The bound body of 16-year-old Leanne Tiernan was discovered in a secluded copse so dark that her killer would have needed local knowledge to find his way out even in daylight. The same kind of gloom has enveloped detectives since the Leeds schoolgirl vanished without trace 10 months ago.
The initial search for Leanne the biggest missing person investigation in West Yorkshire Police's history included a trawl of 32 drain shafts and a vast area of moorland near her home before a man walking his dog spotted her beneath a thick canopy of trees 17 miles away at Lindley Wood, North Yorkshire, three weeks ago.
The hunt for the killer acquired an air of similar desperation yesterday as officers, bereft of any witness to the disposal of the victim, produced a computer-generated image of a muddied, floral-printed duvet cover in which she was found, and three cable ties used to strangle and bind her.
Examination of the double-sized cover, used to carry Leanne, has yielded no known manufacturer. To the frustration of detectives, all potential clues on the cover's instructions label have been wiped away by washing. All they know is that it may be 20 years old.
The clue does not seem much of a return for a nine-month missing-person hunt carried out at colossal cost to the force, but it does offer hope.
The senior investigating officer, Det Supt Chris Gregg, revealed yesterday that DNA samples were taken from 200 people, including family, friends and dozens of sex offenders, from the council estate in Bramley, Leeds, to which Leanne failed to return after a Christmas shopping trip on Sunday, 16 November.
Officers are now waiting to compare the swabs with DNA analysis of the duvet cover, bin bags used to wrap her in and more than 400 items, including magazines andcans, recovered during a 10-day search of the wood. "That initial forensic part of the case could be critical," said Det Supt Gregg.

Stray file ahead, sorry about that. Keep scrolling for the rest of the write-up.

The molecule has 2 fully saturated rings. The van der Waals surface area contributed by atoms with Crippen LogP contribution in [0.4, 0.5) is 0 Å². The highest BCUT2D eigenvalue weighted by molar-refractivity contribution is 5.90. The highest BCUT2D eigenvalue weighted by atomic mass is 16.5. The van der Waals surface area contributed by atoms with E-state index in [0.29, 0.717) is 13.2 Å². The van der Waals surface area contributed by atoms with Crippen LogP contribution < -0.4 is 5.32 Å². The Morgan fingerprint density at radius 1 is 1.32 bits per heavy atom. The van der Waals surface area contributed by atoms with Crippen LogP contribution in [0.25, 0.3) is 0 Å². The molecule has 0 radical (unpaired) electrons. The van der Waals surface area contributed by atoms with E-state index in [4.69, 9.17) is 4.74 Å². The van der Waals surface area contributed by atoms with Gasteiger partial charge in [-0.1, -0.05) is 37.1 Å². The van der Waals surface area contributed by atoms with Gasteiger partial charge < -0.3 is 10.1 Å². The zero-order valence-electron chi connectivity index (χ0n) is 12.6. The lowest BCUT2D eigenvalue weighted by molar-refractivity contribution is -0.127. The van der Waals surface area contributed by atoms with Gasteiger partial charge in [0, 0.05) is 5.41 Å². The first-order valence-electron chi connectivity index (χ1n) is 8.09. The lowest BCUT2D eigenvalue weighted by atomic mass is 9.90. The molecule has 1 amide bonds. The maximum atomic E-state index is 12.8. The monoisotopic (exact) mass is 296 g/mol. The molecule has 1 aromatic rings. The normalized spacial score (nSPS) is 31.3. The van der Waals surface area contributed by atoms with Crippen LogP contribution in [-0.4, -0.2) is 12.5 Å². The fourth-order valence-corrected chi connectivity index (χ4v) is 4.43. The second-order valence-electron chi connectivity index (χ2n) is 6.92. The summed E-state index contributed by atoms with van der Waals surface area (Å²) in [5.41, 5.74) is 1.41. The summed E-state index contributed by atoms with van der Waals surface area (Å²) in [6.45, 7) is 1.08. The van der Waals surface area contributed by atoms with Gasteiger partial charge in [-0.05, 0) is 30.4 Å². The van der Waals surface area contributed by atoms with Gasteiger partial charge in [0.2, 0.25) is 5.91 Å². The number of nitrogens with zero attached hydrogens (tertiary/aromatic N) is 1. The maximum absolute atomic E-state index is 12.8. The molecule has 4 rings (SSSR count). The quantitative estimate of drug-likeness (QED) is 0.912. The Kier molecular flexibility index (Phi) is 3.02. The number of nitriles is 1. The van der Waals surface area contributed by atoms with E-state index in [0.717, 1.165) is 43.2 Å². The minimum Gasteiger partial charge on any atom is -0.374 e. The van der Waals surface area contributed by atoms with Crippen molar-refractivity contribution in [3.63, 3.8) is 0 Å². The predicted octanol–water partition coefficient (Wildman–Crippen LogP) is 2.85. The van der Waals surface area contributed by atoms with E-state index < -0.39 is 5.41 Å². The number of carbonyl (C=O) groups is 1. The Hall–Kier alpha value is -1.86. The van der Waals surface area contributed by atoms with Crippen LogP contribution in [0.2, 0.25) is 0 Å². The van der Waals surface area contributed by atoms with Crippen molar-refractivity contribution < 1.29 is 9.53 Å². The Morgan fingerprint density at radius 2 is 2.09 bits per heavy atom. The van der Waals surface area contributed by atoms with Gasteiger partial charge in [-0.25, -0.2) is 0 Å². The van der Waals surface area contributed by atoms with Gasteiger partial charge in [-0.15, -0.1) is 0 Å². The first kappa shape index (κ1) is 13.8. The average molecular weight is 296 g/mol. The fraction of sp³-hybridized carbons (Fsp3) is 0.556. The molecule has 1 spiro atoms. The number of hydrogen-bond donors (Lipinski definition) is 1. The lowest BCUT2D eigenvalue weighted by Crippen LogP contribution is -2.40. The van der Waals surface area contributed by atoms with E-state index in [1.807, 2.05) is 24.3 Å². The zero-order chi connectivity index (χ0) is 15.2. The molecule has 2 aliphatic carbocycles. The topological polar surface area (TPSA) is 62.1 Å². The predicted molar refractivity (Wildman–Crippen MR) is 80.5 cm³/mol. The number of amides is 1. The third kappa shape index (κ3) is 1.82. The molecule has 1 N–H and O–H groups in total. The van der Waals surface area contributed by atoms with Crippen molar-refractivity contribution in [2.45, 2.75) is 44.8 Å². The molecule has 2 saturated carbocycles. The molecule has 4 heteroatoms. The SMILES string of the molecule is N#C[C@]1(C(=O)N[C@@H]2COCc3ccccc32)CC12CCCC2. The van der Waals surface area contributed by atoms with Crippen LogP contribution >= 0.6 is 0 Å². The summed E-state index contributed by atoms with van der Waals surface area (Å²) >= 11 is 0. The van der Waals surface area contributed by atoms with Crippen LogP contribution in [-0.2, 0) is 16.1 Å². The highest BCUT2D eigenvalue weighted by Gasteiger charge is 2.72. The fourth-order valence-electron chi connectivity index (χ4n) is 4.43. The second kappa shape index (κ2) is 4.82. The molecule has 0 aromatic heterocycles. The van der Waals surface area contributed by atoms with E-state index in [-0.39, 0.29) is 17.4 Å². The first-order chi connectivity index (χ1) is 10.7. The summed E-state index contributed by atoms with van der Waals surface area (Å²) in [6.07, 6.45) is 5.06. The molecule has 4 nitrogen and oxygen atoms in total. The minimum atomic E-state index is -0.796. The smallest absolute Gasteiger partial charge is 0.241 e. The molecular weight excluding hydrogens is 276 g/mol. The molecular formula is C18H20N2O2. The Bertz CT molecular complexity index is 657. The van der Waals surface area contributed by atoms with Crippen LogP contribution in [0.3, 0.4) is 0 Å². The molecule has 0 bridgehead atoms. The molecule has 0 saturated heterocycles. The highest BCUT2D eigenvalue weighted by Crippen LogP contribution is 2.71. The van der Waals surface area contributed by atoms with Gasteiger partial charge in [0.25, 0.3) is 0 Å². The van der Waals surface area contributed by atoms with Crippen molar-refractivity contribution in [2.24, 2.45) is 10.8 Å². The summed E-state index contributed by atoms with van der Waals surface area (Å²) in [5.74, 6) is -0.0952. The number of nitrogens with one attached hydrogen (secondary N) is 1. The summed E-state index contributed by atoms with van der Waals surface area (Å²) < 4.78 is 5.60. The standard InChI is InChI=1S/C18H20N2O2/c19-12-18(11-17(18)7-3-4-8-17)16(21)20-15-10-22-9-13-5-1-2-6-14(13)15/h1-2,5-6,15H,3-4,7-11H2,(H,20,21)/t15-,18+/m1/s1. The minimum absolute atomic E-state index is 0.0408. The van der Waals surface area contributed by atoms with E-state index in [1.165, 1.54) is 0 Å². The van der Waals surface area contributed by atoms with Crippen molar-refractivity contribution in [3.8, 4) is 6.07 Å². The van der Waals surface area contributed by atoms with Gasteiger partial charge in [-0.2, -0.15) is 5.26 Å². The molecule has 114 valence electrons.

The initial inquiry was exhaustive because detectives were convinced that Leanne must have been abducted, since her disappearance was beyond explanation.
She and her mother, Sharon, were laughing as they took leave of each other on the day of her disappearance. After shopping in Leeds, Leanne left Sarah Whitehouse, a 15-year-old friend, having agreed to meet her again that evening.
The investigating team of 50 believes that the killer is a highly organised individual who may have known Leanne (she didn't struggle) and probably stored her body at a cool temperature for nine months before wrapping herin nine bin liners and moving her to the woods.
Motive remains a mystery. Leanne was found in the clothes she was wearing when she went missing, her hair tied in a ponytail with the same hairclips, with no sign of a sexual motive. Why she was moved to the woods is another puzzle. Det Supt Gregg mused over the possibility of a "change of circumstances" which "caused the murderer some urgency".
A hole near the place where the victim was found suggests the killer may have been disturbed while digging to dispose of her. "The care that the killer took to keep Leanne's body for nine months indicates he didn't intend to just leave her," Det Supt Gregg said.
The duvet cover is decorated with individual flowers in rows surrounded by a floral border and four bows in a pattern called "eternity bows". Officers also displayed copies of the yellow, black and white cable ties, in the hope that the colours may trigger recollections.
But it is the DNA evidence that may open up the case. "We can't rush the scientists but we are in daily contact with them," Det Supt Gregg said.